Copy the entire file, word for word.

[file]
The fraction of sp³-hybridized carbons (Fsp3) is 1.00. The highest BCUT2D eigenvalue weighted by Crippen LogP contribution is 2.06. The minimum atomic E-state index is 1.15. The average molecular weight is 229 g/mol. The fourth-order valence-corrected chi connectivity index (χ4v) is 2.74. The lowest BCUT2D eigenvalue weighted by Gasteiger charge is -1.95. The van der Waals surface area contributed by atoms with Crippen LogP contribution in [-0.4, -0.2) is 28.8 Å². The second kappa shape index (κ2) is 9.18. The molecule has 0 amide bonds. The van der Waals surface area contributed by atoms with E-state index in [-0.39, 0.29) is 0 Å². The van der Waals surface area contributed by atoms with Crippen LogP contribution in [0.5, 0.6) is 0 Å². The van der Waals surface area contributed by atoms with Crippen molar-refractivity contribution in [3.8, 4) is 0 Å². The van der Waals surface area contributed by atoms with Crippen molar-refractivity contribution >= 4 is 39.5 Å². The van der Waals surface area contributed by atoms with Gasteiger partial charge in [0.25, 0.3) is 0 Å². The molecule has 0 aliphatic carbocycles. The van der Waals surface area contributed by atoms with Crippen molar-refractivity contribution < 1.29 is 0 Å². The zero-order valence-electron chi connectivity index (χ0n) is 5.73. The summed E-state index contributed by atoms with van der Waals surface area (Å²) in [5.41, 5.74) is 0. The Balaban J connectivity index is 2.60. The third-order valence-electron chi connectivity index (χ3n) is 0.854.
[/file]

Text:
The fraction of sp³-hybridized carbons (Fsp3) is 1.00. The highest BCUT2D eigenvalue weighted by Crippen LogP contribution is 2.06. The minimum atomic E-state index is 1.15. The average molecular weight is 229 g/mol. The fourth-order valence-corrected chi connectivity index (χ4v) is 2.74. The lowest BCUT2D eigenvalue weighted by Gasteiger charge is -1.95. The van der Waals surface area contributed by atoms with Crippen LogP contribution in [-0.4, -0.2) is 28.8 Å². The second kappa shape index (κ2) is 9.18. The molecule has 0 amide bonds. The van der Waals surface area contributed by atoms with E-state index in [-0.39, 0.29) is 0 Å². The van der Waals surface area contributed by atoms with Crippen LogP contribution in [0.5, 0.6) is 0 Å². The van der Waals surface area contributed by atoms with Crippen molar-refractivity contribution in [3.8, 4) is 0 Å². The van der Waals surface area contributed by atoms with Crippen molar-refractivity contribution >= 4 is 39.5 Å². The van der Waals surface area contributed by atoms with Gasteiger partial charge in [0.25, 0.3) is 0 Å². The molecule has 0 aliphatic carbocycles. The van der Waals surface area contributed by atoms with Crippen molar-refractivity contribution < 1.29 is 0 Å². The zero-order valence-electron chi connectivity index (χ0n) is 5.73. The summed E-state index contributed by atoms with van der Waals surface area (Å²) in [5.41, 5.74) is 0. The Balaban J connectivity index is 2.60. The third-order valence-electron chi connectivity index (χ3n) is 0.854.